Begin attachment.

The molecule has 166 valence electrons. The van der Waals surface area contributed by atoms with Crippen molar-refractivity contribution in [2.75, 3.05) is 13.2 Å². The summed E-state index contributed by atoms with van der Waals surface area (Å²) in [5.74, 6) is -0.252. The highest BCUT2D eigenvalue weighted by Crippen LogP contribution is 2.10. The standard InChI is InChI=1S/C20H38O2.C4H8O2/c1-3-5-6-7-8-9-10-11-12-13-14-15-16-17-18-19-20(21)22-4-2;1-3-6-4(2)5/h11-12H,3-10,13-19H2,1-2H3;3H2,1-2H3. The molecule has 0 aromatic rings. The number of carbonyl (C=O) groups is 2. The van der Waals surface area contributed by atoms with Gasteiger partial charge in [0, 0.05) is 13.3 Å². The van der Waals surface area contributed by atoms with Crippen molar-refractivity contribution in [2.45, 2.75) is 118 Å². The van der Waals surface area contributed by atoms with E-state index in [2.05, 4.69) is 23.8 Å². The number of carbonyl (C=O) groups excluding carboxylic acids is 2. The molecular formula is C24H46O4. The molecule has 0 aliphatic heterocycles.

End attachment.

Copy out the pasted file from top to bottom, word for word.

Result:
The molecule has 166 valence electrons. The van der Waals surface area contributed by atoms with Crippen molar-refractivity contribution in [2.75, 3.05) is 13.2 Å². The summed E-state index contributed by atoms with van der Waals surface area (Å²) in [5.74, 6) is -0.252. The highest BCUT2D eigenvalue weighted by Crippen LogP contribution is 2.10. The standard InChI is InChI=1S/C20H38O2.C4H8O2/c1-3-5-6-7-8-9-10-11-12-13-14-15-16-17-18-19-20(21)22-4-2;1-3-6-4(2)5/h11-12H,3-10,13-19H2,1-2H3;3H2,1-2H3. The molecule has 0 aromatic rings. The number of carbonyl (C=O) groups is 2. The van der Waals surface area contributed by atoms with Gasteiger partial charge in [0, 0.05) is 13.3 Å². The van der Waals surface area contributed by atoms with Crippen molar-refractivity contribution in [2.45, 2.75) is 118 Å². The van der Waals surface area contributed by atoms with E-state index in [2.05, 4.69) is 23.8 Å². The number of carbonyl (C=O) groups excluding carboxylic acids is 2. The molecular formula is C24H46O4. The molecule has 0 aliphatic heterocycles.